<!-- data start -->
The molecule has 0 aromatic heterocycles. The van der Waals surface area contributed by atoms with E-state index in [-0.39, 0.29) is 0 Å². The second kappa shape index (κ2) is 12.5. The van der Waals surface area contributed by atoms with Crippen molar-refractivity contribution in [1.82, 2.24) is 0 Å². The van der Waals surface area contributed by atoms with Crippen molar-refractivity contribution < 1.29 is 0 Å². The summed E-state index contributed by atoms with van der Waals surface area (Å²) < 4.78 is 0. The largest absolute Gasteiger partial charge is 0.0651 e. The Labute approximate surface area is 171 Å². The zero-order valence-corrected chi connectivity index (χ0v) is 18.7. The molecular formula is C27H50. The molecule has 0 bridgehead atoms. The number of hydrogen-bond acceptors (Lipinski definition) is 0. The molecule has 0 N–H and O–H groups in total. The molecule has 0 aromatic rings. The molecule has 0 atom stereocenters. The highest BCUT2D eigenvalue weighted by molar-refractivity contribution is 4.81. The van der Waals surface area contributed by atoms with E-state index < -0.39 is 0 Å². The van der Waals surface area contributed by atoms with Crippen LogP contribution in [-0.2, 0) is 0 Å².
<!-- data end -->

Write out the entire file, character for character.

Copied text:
The molecule has 0 aromatic heterocycles. The van der Waals surface area contributed by atoms with E-state index in [-0.39, 0.29) is 0 Å². The second kappa shape index (κ2) is 12.5. The van der Waals surface area contributed by atoms with Crippen molar-refractivity contribution in [1.82, 2.24) is 0 Å². The van der Waals surface area contributed by atoms with Crippen molar-refractivity contribution < 1.29 is 0 Å². The summed E-state index contributed by atoms with van der Waals surface area (Å²) < 4.78 is 0. The largest absolute Gasteiger partial charge is 0.0651 e. The Labute approximate surface area is 171 Å². The zero-order valence-corrected chi connectivity index (χ0v) is 18.7. The molecular formula is C27H50. The molecule has 0 bridgehead atoms. The number of hydrogen-bond acceptors (Lipinski definition) is 0. The molecule has 0 N–H and O–H groups in total. The molecule has 0 aromatic rings. The molecule has 0 atom stereocenters. The highest BCUT2D eigenvalue weighted by molar-refractivity contribution is 4.81. The van der Waals surface area contributed by atoms with E-state index < -0.39 is 0 Å². The van der Waals surface area contributed by atoms with Crippen LogP contribution in [-0.2, 0) is 0 Å².